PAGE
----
The European Council approved this Saturday (23) the DSA (Digital Services Act), a law that determines that Big Techs (such as Meta, Google, Microsoft, Amazon, among others) fight illegal content online to make browsing safer for users over the Internet. Internet.
If they do not comply with the new rules, which come into effect in 2024, companies can be fined up to 6% of global revenue. For companies with a market value in the trillions of dollars, such as Amazon, this could represent penalties in the region of $6 billion.
The legislation has the following principle: what is illegal offline must also be illegal online.
The set of rules includes, for example, rules about data that can be used for advertising, stipulations on how networks should facilitate the notification of illegal content or products (in the case of retailers) and even the prohibition of deceptive interface patterns, known as dark patterns (the dirty design tricks used by services to get people to accept hidden conditions).
Some of the DSA rules:
Advertising targeting children or based on sensitive data such as religion, gender, race and political opinions is prohibited; Social media platforms must provide easy ways to flag illegal content; Companies must monitor and reduce the risk of manipulating services that impact in the democratic process and public safety;Marketplace companies [que permitem que terceiros comercializem seus produtos dentro de suas plataformas, como a Amazon] must have systems for reporting suspicious products, such as fake sneakers or unsafe toys; European bloc governments may request the removal of illegal content, such as those promoting child pornography, terrorism, hate speech and commercial scams; of their algorithms to regulators and researchers; Big platforms will have to make the workings of their algorithms clearer. The legislation says, for example, that users must have a non-profiling-based recommendation option; Big Techs will have to report how they are dealing with the spread of disinformation — including in special situations, such as Russia’s conflict with Ukraine.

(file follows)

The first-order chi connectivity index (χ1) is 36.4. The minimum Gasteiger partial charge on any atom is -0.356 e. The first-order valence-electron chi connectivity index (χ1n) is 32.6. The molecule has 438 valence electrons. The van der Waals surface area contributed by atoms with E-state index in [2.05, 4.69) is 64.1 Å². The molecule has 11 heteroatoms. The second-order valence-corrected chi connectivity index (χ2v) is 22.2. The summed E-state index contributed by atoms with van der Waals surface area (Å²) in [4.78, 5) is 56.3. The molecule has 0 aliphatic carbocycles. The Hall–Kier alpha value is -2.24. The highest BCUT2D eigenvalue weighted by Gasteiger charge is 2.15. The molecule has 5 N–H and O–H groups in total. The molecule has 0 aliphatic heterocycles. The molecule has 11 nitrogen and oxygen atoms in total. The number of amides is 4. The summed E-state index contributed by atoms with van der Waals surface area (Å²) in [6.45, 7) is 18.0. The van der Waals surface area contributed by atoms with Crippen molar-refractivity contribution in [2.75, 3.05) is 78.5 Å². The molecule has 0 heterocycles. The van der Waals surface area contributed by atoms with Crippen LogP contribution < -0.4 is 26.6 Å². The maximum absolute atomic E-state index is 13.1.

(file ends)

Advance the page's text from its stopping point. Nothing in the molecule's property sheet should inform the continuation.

“Platforms should be transparent about their content moderation decisions, prevent misinformation from going viral and prevent unsafe products from being offered on marketplaces,” said Margrethe Vestager, European Commission vice president responsible for the new digital policy, in a statement. “With today’s agreement, we ensure that platforms are held accountable for the risks of their services that may pose some kind of risk to society and citizens.”
The DSA (Digital Services Act) is one of the actions taken by the European Commission to try to regulate the market dominated by Big Techs, such as Meta (the company that owns Facebook and Instagram), Google, Amazon, Twitter and Microsoft.
At the end of April, the same European Commission approved the Digital Markets Act, with obligations and prohibitions to prevent anti-competitive practices by Big Techs.
Traditionally, the European Union ends up influencing policies related to internet regulation around the world. This was the case with the Brazilian LGPD (General Data Protection Law), inspired by the European GDPR (General Data Protection Regulation). The United States and Canada are considering legislation similar to the one passed this Saturday by the European Commission.
*With information from the Guardian